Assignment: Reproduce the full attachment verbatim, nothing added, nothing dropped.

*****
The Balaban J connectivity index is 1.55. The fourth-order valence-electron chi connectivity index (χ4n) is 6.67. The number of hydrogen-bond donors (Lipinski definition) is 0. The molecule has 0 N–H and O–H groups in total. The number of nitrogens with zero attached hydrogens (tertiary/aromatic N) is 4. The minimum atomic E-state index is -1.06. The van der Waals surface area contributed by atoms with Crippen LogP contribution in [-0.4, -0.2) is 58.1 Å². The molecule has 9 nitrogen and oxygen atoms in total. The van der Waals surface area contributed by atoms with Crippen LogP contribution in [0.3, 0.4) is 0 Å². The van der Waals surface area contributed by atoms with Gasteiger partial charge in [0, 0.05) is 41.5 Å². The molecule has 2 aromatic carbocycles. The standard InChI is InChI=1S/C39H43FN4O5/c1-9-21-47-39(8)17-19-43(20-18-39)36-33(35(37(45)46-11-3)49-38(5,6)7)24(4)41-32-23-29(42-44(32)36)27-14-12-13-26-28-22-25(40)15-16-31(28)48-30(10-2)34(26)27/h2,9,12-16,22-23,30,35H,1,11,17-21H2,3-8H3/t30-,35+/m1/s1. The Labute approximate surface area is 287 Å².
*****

The Balaban J connectivity index is 1.55. The fourth-order valence-electron chi connectivity index (χ4n) is 6.67. The number of hydrogen-bond donors (Lipinski definition) is 0. The molecule has 0 N–H and O–H groups in total. The number of nitrogens with zero attached hydrogens (tertiary/aromatic N) is 4. The minimum atomic E-state index is -1.06. The van der Waals surface area contributed by atoms with Crippen LogP contribution in [-0.4, -0.2) is 58.1 Å². The molecule has 9 nitrogen and oxygen atoms in total. The van der Waals surface area contributed by atoms with Crippen LogP contribution in [0.3, 0.4) is 0 Å². The van der Waals surface area contributed by atoms with Gasteiger partial charge in [0, 0.05) is 41.5 Å². The molecule has 2 aromatic carbocycles. The standard InChI is InChI=1S/C39H43FN4O5/c1-9-21-47-39(8)17-19-43(20-18-39)36-33(35(37(45)46-11-3)49-38(5,6)7)24(4)41-32-23-29(42-44(32)36)27-14-12-13-26-28-22-25(40)15-16-31(28)48-30(10-2)34(26)27/h2,9,12-16,22-23,30,35H,1,11,17-21H2,3-8H3/t30-,35+/m1/s1. The Labute approximate surface area is 287 Å².